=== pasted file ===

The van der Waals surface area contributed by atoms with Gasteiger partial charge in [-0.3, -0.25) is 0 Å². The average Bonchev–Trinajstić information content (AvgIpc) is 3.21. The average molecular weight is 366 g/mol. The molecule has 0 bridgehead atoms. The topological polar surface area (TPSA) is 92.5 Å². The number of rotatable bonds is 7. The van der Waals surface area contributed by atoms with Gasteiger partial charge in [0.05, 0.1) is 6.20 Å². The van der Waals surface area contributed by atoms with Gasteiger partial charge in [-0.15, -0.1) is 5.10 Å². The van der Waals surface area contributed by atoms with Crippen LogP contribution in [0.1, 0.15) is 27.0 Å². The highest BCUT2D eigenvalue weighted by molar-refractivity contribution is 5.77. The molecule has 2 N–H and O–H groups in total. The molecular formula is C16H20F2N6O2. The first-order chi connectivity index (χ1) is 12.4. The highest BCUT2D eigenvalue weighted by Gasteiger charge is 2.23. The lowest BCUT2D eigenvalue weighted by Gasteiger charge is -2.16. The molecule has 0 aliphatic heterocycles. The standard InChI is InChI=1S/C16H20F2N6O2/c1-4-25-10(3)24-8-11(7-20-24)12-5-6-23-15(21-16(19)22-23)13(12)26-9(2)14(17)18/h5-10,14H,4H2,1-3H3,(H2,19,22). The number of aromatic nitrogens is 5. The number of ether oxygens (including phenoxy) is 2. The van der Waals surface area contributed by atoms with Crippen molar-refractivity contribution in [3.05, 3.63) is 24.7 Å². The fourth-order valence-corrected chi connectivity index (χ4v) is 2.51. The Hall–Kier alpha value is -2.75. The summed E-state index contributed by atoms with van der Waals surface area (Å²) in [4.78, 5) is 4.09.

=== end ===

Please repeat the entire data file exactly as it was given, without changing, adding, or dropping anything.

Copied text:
The van der Waals surface area contributed by atoms with Gasteiger partial charge in [-0.3, -0.25) is 0 Å². The average Bonchev–Trinajstić information content (AvgIpc) is 3.21. The average molecular weight is 366 g/mol. The molecule has 0 bridgehead atoms. The topological polar surface area (TPSA) is 92.5 Å². The number of rotatable bonds is 7. The van der Waals surface area contributed by atoms with Gasteiger partial charge in [0.05, 0.1) is 6.20 Å². The van der Waals surface area contributed by atoms with Gasteiger partial charge in [-0.15, -0.1) is 5.10 Å². The van der Waals surface area contributed by atoms with Crippen LogP contribution in [0.1, 0.15) is 27.0 Å². The highest BCUT2D eigenvalue weighted by molar-refractivity contribution is 5.77. The molecule has 2 N–H and O–H groups in total. The molecular formula is C16H20F2N6O2. The first-order chi connectivity index (χ1) is 12.4. The highest BCUT2D eigenvalue weighted by Gasteiger charge is 2.23. The lowest BCUT2D eigenvalue weighted by Gasteiger charge is -2.16. The molecule has 0 aliphatic heterocycles. The standard InChI is InChI=1S/C16H20F2N6O2/c1-4-25-10(3)24-8-11(7-20-24)12-5-6-23-15(21-16(19)22-23)13(12)26-9(2)14(17)18/h5-10,14H,4H2,1-3H3,(H2,19,22). The number of aromatic nitrogens is 5. The number of ether oxygens (including phenoxy) is 2. The van der Waals surface area contributed by atoms with Crippen molar-refractivity contribution in [3.05, 3.63) is 24.7 Å². The fourth-order valence-corrected chi connectivity index (χ4v) is 2.51. The Hall–Kier alpha value is -2.75. The summed E-state index contributed by atoms with van der Waals surface area (Å²) in [4.78, 5) is 4.09.